The Date.parse() static method parses a string representation of a date, and returns the date's timestamp.

Only the date time string format is explicitly specified to be supported. Other formats are implementation-defined and may not work across all browsers. A library can help if many different formats are to be accommodated.

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A string in the date time string format. See the linked reference for caveats on using different formats.

Return value

A number representing the timestamp of the given date. If dateString fails to be parsed as a valid date, NaN is returned.


This function is useful for setting date values based on string values, for example in conjunction with the setTime() method.

Because parse() is a static method of Date, you always use it as Date.parse(), rather than as a method of a Date object you created.


Using Date.parse()

The following calls all return 1546300800000. The first will imply UTC time because it's date-only, and the others explicitly specify the UTC timezone.


The following call, which does not specify a time zone will be set to 2019-01-01 at 00:00:00 in the local timezone of the system, because it has both date and time.


Non-standard date strings

Note: This section contains implementation-specific behavior that can be inconsistent across implementations.

Implementations usually default to the local time zone when the date string is non-standard. For consistency, we will assume that the code uses the UTC timezone.

Note: The local time zone offset comes from the system setting of the device and is then applied to the date being parsed. Daylight Saving Time (DST), of the local time zone, can also have an effect on this too.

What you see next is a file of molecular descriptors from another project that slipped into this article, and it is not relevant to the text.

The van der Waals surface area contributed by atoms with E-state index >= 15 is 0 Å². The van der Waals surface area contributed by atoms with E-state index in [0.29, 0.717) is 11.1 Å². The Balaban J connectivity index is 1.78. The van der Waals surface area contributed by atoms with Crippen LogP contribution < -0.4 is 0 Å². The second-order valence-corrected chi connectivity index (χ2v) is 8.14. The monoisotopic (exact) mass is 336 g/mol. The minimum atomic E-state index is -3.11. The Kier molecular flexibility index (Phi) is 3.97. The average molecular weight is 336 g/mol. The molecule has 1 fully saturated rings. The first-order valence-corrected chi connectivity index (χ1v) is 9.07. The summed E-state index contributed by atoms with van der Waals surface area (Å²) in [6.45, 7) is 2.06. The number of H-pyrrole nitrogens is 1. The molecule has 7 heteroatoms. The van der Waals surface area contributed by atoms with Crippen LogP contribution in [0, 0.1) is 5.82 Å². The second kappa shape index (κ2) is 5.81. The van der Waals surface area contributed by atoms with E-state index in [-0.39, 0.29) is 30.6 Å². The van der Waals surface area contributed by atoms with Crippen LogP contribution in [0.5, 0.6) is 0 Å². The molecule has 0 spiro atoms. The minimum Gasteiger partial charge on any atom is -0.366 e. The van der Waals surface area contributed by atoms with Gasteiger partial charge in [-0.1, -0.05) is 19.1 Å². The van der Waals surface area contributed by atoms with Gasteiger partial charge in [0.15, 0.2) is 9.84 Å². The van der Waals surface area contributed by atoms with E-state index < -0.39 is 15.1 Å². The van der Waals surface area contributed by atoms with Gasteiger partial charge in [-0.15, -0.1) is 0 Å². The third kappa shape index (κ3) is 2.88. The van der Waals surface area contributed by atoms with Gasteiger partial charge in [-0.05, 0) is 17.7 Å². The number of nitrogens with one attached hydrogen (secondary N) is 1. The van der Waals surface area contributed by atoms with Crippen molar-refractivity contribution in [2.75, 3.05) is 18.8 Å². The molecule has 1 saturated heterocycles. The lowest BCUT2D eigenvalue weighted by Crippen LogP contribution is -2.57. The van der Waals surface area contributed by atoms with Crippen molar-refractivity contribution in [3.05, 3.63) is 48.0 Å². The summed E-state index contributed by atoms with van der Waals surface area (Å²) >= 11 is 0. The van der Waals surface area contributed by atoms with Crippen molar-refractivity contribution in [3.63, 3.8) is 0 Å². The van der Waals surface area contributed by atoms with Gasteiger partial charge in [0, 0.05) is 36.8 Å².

Date.parse("Jan 1, 1970"); // 0 in all implementations

Date.parse("Thu, 01 Jan 1970 00:00:00"); // 0 in all implementations

Date.parse("1970,1,1"); // 0 in Chrome and Firefox, NaN in Safari

Date.parse("02 01 1970");
// 2678400000 in Chrome and Firefox (Sun Feb 01 1970 00:00:00 GMT+0000);
// NaN in Safari

// With explicit timezone
Date.parse("Thu, 01 Jan 1970 00:00:00 GMT+0300");
// -10800000 in all implementations in all timezones

// Single number
// NaN in Firefox ≤122
// 946684800000 in Chrome and Firefox ≥123  (Sat Jan 01 2000 00:00:00 GMT+0000);
// -62167219200000 in Safari (Sat Jan 01 0000 00:00:00 GMT+0000)

// Two-digit number that may be a month
// NaN Chrome and Firefox
// -61283606400000 in Safari (Fri Dec 31 0027 23:58:45 GMT-0001)

// Two-digit year
Date.parse("70/01/01"); // 0 in all implementations

// Out-of-bounds date components
Date.parse("2014-25-23"); // NaN in all implementations
Date.parse("Mar 32, 2014"); // NaN in all implementations
Date.parse("2014/25/23"); // NaN in all implementations

// NaN in Safari
// 1393718400000 in Chrome and Firefox (Sun Mar 02 2014 00:00:00 GMT+0000)
Date.parse("02/30/2014"); // 1393718400000 in all implementations

// Chrome, Safari, and Firefox 122 and later parse only the first three letters for the month.
// FF121 and earlier parse first three letters and any substring up to the correct month name.
Date.parse("04 Dec 1995"); // 818031600000 in all implementations
Date.parse("04 Decem 1995"); // 818031600000 in all implementations
Date.parse("04 December 1995"); // 818031600000 in all implementations
Date.parse("04 DecFoo 1995"); // NaN in Firefox 121 and earlier. 818031600000 in other implementations
Date.parse("04 De 1995"); // NaN in all implementations


ECMAScript Language Specification
# sec-date.parse

Browser compatibility

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See also